Alcohol involvement in suicide in rural and regional populations

Researchers

  1. Associate Professor Peter Miller, School of Psychology, Deakin University
  2. Dr Stephen McKenzie, School of Psychology, Deakin University

Summary

This report details the work undertaken, findings and lessons learnt during a pilot investigation into impulsive (unplanned) suicide in rural and regional populations. The major outputs of the project were to be a review of the literature on the topic and the conducting of a pilot study to recruit 20 patients attending emergency departments (ED) for alcohol-related impulsive suicide. At the end of the project, only three patients were able to be recruited after 18 months of trialling different recruitment methods and engaging additional agencies to assist with data collection.

This research project, although failing to meet its goals, has provided some important lessons and suggests the topic of alcohol-related impulsive suicide is an issue worthy of further investigation.

Outcomes

This study was proposed to be used to generate preliminary data for a proposed national study; funding for which was to be sought from the National Health and Medical Research Council (NHMRC). This study aimed to:

  • identify the level and type of alcohol and drug use involved in suicide attempts;
  • examine the differences between rural and metropolitan suicide attempts in a number of key areas: mental health, self-esteem, level and type of alcohol use, level of alcohol dependency and time spent planning/contemplating suicide; and
  • gain a more complex and deeper understanding of the role of alcohol, mental health, rurality and other relevant factors which might influence an individual to attempt suicide.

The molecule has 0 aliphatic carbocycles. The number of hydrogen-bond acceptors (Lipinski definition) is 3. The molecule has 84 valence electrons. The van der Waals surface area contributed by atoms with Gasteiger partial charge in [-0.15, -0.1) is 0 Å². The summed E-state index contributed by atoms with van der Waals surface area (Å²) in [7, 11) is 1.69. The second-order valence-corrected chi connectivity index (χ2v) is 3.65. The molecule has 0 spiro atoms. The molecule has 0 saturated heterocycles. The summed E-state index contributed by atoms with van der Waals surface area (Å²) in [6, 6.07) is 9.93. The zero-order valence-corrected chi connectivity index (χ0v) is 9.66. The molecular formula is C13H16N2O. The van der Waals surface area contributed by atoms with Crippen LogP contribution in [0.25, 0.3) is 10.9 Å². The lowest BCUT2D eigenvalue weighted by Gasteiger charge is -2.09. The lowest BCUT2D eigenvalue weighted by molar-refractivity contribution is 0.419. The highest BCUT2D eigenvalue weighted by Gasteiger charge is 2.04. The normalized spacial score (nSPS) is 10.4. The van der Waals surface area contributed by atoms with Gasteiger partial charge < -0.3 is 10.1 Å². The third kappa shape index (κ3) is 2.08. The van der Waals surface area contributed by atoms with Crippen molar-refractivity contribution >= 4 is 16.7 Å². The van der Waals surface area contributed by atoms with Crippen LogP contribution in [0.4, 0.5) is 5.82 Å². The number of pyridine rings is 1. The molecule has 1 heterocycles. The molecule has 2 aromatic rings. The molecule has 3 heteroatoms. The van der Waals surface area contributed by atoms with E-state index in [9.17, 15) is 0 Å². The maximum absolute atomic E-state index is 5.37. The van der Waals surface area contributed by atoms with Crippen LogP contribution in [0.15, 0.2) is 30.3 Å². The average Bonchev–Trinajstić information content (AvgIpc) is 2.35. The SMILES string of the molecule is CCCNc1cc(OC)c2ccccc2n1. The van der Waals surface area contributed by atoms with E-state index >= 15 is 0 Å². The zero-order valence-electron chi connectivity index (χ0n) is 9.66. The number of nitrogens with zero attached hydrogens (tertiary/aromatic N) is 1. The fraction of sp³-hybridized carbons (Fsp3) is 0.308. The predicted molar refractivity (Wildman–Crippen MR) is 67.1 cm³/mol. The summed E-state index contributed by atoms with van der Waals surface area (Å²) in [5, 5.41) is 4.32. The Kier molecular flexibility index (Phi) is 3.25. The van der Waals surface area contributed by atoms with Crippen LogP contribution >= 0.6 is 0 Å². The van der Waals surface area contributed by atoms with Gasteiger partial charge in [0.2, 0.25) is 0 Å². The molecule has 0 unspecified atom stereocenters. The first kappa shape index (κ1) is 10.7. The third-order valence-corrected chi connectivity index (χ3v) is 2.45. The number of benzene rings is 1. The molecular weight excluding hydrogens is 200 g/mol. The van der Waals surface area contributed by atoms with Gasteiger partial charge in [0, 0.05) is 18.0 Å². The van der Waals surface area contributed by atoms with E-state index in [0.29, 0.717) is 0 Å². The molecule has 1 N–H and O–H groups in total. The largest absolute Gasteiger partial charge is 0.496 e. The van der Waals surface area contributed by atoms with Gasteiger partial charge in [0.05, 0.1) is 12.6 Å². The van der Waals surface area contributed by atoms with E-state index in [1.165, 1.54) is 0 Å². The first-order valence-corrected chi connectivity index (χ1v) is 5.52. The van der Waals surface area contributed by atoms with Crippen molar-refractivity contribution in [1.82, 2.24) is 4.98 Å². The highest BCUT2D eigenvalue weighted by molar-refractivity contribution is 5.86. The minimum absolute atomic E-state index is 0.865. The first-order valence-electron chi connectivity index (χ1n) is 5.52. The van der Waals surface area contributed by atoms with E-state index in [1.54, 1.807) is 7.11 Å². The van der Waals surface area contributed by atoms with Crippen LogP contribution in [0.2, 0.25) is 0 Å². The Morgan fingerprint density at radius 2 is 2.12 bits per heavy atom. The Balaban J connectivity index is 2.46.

Only three patients were recruited after 18 months of trialing different recruitment methods and engaging additional agencies to assist with data collection. This was primarily because the clinicians who were needed for recruitment would not or could not recruit participants.

The three patients interviewed did support the hypothesis that some people report attempting suicide under the influence of alcohol, and show few depressive symptoms immediately following. This pointed to a contributively causal role of alcohol. All participants found the interview process helpful in understanding what had happened, despite it also being very emotionally challenging.

FARE continues to fund and undertake research that contributes to the knowledge-base about alcohol harms and strategies to reduce them.

This research is used to inform our approach to evidence-based alcohol policy development, ensuring that the solutions we are advocating for are informed by research. FARE’s research is also often quoted by governments, other not-for-profit organisations and researchers in public discussions about alcohol, demonstrating that FARE is seen as a leading source of information.

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